Every new year there is an abundance of thought about new beginnings. We go over the events of the last year and set goals for the new life before us. Someone once kept a log of his new years resolutions:

2009: I will not spend my money frivolously.
2010: I will pay off my bank loan promptly.

2011: I will pay off my bank loans promptly.
2012: I will begin making a strong effort to be out of debt by 2013.
2013: I will be totally out of debt by 2014.

2014: I will try to pay off the debt interest by 2015.
2015: I will try to be out of the country by 2016.


I guess we all like to think of new beginnings as a place of escaping from old problems. It is a fact that every new beginning means something has to end. Problem is, we often feel the past is so painful that the future is just too hard to visualize. 

Maybe we need to be like the caterpillar. When he believes he has reached the end of life, the butterfly has just found a new beginning. Let’s resolve not to look back on what might have been and simply look forward to what will be. 

Have a Happy and joy filled New Year. If you have time– check out my new book series


To write or not to write

Having just finished the arduous task of getting a book published, I am in the place of wondering why I write.
Winston Churchill once said “Writing is an Adventure. To begin with, it is a toy and an amusement. Then it becomes a mistress, then it becomes a master, then it becomes a tyrant. The last phase is that just as you are about to be reconciled to your servitude, you kill the monster and fling him to the public.”
Anyone who has ever taken on the task of putting thought on paper can agree with that understanding. However, I would add, once you fling it to the public, then you become a drooling idiot who tries to get people to read the thing you once loved so much.
I guess writing a book is like raising a child; you always love them, they make you very happy and cause you great pain. But in the end, you wouldn’t live life without them.
If you want to visit my “child” Click here. While your there tell it I love it even if I grumble a lot.

A great adventure



A few years ago I decided to try fiction as a creative tool. One of my better decisions. Not sure I will ever like marketing, but do love writing. Thanks to all who supported my new phase of life.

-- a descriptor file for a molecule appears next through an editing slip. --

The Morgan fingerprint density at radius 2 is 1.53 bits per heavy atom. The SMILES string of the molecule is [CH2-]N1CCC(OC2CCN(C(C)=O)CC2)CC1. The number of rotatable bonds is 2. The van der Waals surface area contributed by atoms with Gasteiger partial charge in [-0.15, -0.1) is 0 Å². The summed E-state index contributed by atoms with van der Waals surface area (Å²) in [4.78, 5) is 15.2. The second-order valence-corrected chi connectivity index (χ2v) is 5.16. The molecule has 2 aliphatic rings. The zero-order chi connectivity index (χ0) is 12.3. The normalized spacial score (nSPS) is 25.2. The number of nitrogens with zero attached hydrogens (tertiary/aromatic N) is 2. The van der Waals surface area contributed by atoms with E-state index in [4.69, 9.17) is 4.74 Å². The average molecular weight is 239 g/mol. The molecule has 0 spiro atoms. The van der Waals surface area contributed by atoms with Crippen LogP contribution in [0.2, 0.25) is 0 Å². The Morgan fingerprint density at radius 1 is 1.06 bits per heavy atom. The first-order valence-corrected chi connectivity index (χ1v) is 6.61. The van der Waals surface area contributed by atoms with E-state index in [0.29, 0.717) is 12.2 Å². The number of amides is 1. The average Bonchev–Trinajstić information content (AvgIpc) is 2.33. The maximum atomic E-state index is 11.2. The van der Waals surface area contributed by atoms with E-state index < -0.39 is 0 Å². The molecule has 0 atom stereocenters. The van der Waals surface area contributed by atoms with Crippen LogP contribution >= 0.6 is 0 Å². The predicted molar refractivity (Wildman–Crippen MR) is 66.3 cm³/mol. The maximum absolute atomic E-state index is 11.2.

J.T.Twerell is a practicing psychologist in Manhattan, New York and author of several award winning books including:

Signal 30 – Readers View Reviewers Choice Book of the year 2011
Catch and Release – Top winners at London Book Festival, Los Angeles Book Show and Beach Book Fair 2013
Off the Hook – Winner at Feathered Quill Book Award and Southeast Book Show 2014
Catch and Release – Winner Best AudioBook at 2014 Paris Book Festival
Dragon’s Orb – Honorable mention – 2014 Paris Book Festival
Dragon’s Orb – Winner Best Mystery – 2014 Beach Book Festival


Movable Feast


Ernest Hemingway’s writing is the greatest creative joy I have ever found. I am sure many will disagree with me, but I really don’t care. Every once in a while I have to read Movable Feast just to remember why I ever decided to write books. I will never duplicate his genius, but it is good to sit with the gods every once in a while and just feel good. If you loth long rambling sentences, don’t read the following. If you want to once more fall in love with the written word, then this is for you.

All of the sadness of the city came suddenly with the first cold rains of winter, and there were no more tops to the high white houses as you walked but only the wet blackness of the street and the closed doors of the small shops, the herb sellers, the stationery and the newspaper shops, the midwife – second class – and the hotel where Verlaine had died, where I had a room on the top floor where I worked. 

Don’t easily admit it, but I think I just had an orgasm.

Any positive thought are welcome.

Audiobooks – friend or foe

audiobooksAudiobooks –

I have had several discussions with other writers in which we shared our opinions about audiobooks. Personally, I like them and have set a few of my books to audio. One author complained audiobooks were a prostitution of literature and should not be categorized as books. Not sure what he meant, but his statement was said in a manner that precluded discussion.

It is reported in the western world, only ten percent of the population over 21 actually buy and read books. If true, it is a sad statement. It went on to report over fifty percent of the same population watch a movie. I guess the remainders are watching Honey Boo Boo or something.

Anyhow, If audiobooks can reach more people, then I say bring them on and develop more “readers”. What are your thoughts on audiobooks and please share your experiences as an author or reader either as a comment on this blog or on one of the links. My audios can be found at Audible



“Placing his hand on the chair, he looked out the window.”

There was a time I thought this was a good sentence. Then an editor took a yellow pencil to my manuscript and began to kill every “ING” she could find. The simple explanation provided was “ing and ed can not live together”. Thus the above sentence became, “He placed his hand on the chair and looked out the window.” Or “Looking out the window, he tightly held the chair.”

Another editor informed me I could not use contractions in non-dialog sections of writing. So the sentence, “The two of them wouldn’t move because they didn’t know where to go.”  now becomes, “The two of them would not move because they did not know where to go.”

These are useful lessons and I think they improve my work. The only problem is, I often have more concern about the grammar than the story, which is not good for the creative process.

Editors can be frustrating, but thank God for them.